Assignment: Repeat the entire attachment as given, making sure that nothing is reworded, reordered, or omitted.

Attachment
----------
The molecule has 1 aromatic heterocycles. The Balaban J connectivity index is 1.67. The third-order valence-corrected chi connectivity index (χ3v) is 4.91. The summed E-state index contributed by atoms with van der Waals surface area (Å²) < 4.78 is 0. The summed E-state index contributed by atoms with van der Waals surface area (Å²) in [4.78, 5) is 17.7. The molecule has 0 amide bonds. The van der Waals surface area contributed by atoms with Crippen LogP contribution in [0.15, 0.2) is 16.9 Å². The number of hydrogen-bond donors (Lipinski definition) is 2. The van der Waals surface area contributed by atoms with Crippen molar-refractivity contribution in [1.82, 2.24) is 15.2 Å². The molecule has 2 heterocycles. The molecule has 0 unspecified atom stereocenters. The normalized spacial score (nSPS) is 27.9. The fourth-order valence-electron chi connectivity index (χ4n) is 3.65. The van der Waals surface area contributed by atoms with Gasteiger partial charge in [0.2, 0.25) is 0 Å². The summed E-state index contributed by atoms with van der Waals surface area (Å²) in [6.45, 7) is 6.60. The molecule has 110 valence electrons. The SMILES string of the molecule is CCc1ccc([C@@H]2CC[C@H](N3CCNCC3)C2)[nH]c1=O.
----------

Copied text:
The molecule has 1 aromatic heterocycles. The Balaban J connectivity index is 1.67. The third-order valence-corrected chi connectivity index (χ3v) is 4.91. The summed E-state index contributed by atoms with van der Waals surface area (Å²) < 4.78 is 0. The summed E-state index contributed by atoms with van der Waals surface area (Å²) in [4.78, 5) is 17.7. The molecule has 0 amide bonds. The van der Waals surface area contributed by atoms with Crippen LogP contribution in [0.15, 0.2) is 16.9 Å². The number of hydrogen-bond donors (Lipinski definition) is 2. The van der Waals surface area contributed by atoms with Crippen molar-refractivity contribution in [1.82, 2.24) is 15.2 Å². The molecule has 2 heterocycles. The molecule has 0 unspecified atom stereocenters. The normalized spacial score (nSPS) is 27.9. The fourth-order valence-electron chi connectivity index (χ4n) is 3.65. The van der Waals surface area contributed by atoms with Gasteiger partial charge in [0.2, 0.25) is 0 Å². The summed E-state index contributed by atoms with van der Waals surface area (Å²) in [6.45, 7) is 6.60. The molecule has 110 valence electrons. The SMILES string of the molecule is CCc1ccc([C@@H]2CC[C@H](N3CCNCC3)C2)[nH]c1=O.